Malicious Apps Found in Android Store

Cyber criminals are camouflaging malware as apps from the Google Play Store to fool people into accidentally infecting their Android tablets and phones with software that performs unsolicited tasks. The apps numbering more than 100, have been collectively downloaded more than 3.2 million times, according to security researchers.


If you are using Android phone or tablet, be cautious when downloading and installing apps from the Google Play Store. Check the app’s download counts and reviews, and be careful when installing apps that are new to the store or those with a low rating.  Apps with high download counts and good reviews are usually less likely to be malicious than new ones with poor ratings.

These malicious apps are camouflaged as apps for games, photo-effects or other popular categories. But, in most cases, the apps didn’t work, as well as installing malware onto smartphones and tablets.

The aim of these malicious apps is to steal information, advertise and otherwise modify the programs on mobile devices. They take information such location, phone numbers and the phone’s unique identifying number (IMEI).

Criminals could use this stolen information to install additional malware to steal online banking credentials or for identity theft .

One malicious app displays warnings that the battery is damaged or overheating, encouraging the user to install a program to fix the problem. However, this could result in further unwanted actions.

How to Stay Safe

Antivirus software should be installed onto your smartphone or tablets.  Smartphones are basically small computers and need protection just like your computer or laptop.

Google is aware of the malicious apps and is actively removing them from the Android store, according to the security researchers. Of course, new malicious apps of this type could always appear in future.  Therefore, it is important that you are constantly alert about the apps they install onto your phone.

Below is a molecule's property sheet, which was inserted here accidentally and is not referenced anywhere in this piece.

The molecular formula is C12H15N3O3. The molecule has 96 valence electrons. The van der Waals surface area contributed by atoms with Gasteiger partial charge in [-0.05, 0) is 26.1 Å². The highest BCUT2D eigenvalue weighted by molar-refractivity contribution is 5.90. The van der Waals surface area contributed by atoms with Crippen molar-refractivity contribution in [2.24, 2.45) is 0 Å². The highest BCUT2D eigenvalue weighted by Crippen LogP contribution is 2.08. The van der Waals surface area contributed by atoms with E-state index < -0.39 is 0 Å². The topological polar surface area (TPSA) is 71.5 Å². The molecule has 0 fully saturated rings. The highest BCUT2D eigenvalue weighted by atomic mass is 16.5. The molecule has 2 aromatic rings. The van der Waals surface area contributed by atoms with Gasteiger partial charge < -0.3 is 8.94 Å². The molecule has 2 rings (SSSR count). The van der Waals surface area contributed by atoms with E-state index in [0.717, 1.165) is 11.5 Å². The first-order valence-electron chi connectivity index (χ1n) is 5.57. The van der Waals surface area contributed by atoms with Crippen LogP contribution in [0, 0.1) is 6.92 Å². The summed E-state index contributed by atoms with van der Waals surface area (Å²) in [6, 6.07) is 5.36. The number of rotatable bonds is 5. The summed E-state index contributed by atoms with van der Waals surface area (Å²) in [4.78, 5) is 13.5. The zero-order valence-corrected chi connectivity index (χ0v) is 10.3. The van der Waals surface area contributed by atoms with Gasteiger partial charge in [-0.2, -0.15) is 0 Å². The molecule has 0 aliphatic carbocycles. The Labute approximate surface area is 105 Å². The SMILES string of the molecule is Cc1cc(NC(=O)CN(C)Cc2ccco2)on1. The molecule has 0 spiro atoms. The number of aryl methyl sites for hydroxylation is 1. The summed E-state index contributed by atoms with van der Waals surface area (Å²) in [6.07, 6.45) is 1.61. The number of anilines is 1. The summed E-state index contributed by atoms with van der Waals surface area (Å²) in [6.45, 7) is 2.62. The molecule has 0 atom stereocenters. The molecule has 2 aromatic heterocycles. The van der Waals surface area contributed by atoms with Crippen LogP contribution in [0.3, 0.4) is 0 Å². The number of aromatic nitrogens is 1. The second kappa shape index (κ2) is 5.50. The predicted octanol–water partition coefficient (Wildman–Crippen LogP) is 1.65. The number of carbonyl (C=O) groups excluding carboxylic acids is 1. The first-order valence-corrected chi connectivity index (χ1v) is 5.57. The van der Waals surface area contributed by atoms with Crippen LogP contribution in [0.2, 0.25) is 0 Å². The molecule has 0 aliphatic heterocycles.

If you enjoy trying out brand new apps, buying a new smartphone or tablet for the this purpose only, is a safe method. Do not sign into your normal Google or online accounts or put any private data on this new phone, and exercise caution when connecting to WiFi. If you are not sure how to test apps safely, stay with more popular and tested apps from the Google Play Store or seek technical advice.


About the Author

Geoff Stewart is a highly experienced and skilled Technology Director at Surety IT. His knowledge is based on years of industry experience having created customised, stable, well performing systems both for multi-national companies in the UK and Australia and Surety IT customers.

Surety IT can help you create the right system to enhance your business, ensuring you know how it is right for you and how to use it. We will tailor a solution to suit your needs with leading systems, local support and more, building your vision for a more flexible and capable business.

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